TAIPEI (Taiwan News) — A 15-year-old Taiwanese teenager was in September diagnosed with pneumonia, which his hospital linked to his four-year vaping habit.
The Chung Shan Medical University (CSMU) Hospital said Tuesday (Dec. 1) that it had treated a young patient in September after he experienced symptoms of coughing, shortness of breath, epigastralgia, and nausea. An MRI scan of the boy's lungs showed him to be suffering from bilateral pneumonia.
The hospital said the boy admitted he had been smoking e-cigarettes since he was 11 without his parents' knowledge. Ruling out a viral or bacterial infection, doctors determined that vaping had led to the boy's illness and said his was the first vaping-associated case of pneumonia reported in Taiwan, according to CNA.
A survey conducted by the Health Promotion Administration in 2019 also showed that both e-cigarettes and regular tobacco products have caught on among Taiwanese teenagers. It is estimated that at least 81,000 teenagers smoke cigarettes, 57,000 smoke e-cigarettes, and 16,000 use heated tobacco products.
Lue Ko-huang (呂克桓), a pediatrician at CSMU Hospital, pointed out that while Taiwan's Health Promotion Administration is openly opposed to legalizing vapes, the Tobacco Hazards Prevention Act has not been amended for 13 years and has relatively light punishments for e-cigarette users. He added that vaping products have become more accessible for teenagers both online and at brick-and-mortar stores across the country.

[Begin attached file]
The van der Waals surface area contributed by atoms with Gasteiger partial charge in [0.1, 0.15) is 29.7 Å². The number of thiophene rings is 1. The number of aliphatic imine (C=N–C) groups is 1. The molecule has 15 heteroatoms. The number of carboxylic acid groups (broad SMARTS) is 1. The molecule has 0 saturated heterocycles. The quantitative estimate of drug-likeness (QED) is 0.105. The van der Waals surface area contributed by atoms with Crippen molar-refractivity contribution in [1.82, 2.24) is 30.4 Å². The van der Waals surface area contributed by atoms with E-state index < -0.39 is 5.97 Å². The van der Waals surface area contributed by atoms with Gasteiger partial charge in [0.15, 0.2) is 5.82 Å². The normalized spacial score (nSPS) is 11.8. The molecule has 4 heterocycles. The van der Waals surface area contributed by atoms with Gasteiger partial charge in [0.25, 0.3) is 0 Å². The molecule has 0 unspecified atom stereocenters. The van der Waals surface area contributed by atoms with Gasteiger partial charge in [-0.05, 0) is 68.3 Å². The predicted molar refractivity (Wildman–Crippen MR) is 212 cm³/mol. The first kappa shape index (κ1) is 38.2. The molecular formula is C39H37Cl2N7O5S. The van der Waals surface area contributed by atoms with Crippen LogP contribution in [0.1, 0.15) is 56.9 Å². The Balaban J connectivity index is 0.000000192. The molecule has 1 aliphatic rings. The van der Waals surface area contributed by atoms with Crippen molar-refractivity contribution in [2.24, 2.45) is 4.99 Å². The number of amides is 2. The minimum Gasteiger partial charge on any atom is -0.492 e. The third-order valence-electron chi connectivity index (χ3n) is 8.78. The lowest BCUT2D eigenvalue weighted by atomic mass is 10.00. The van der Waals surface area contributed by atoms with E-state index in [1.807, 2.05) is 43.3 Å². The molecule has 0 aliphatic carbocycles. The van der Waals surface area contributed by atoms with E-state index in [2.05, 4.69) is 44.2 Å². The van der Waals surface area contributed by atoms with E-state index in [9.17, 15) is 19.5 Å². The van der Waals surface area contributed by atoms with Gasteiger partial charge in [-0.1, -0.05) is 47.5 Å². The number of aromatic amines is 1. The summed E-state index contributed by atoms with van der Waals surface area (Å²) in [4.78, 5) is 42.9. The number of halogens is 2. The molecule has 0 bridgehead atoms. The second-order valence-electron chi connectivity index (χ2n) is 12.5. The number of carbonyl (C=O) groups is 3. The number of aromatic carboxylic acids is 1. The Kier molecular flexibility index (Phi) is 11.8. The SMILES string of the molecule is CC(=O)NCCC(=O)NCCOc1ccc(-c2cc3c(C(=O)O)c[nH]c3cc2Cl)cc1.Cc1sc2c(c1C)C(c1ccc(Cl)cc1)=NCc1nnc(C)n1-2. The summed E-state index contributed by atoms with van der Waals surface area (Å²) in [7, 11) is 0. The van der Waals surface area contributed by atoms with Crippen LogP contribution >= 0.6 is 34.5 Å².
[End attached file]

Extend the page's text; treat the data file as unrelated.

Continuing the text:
Lue emphasized that e-cigarettes easily appeal to young Taiwanese because of the variety of flavored oils. He warned that most vaping devices contain nicotine and other harmful ingredients and that they can be just as addictive as other tobacco products.
Although not much is known about the long-term effects of using e-cigarettes, Lue said they could possibly hinder brain development and cause damage to the respiratory system. He urged the government to address the risks of vaping directly and introduce a comprehensive ban, reported HiNet.
The number of American teens who vape regularly has also been on the rise over the last decade. As of November 2020, at least 2,807 people have been hospitalized in that country for having vaping-related lung illnesses, and 68 of have died. In many of the cases, the patients' devices had been used to vape THC, the main psychoactive chemical in marijuana.
Despite increasing concern in Taiwan about vaping, the practice is still widely considered safer than traditional cigarettes and carries a "small fraction of the risk" of tobacco products, according to the U.K.'s National Health Service.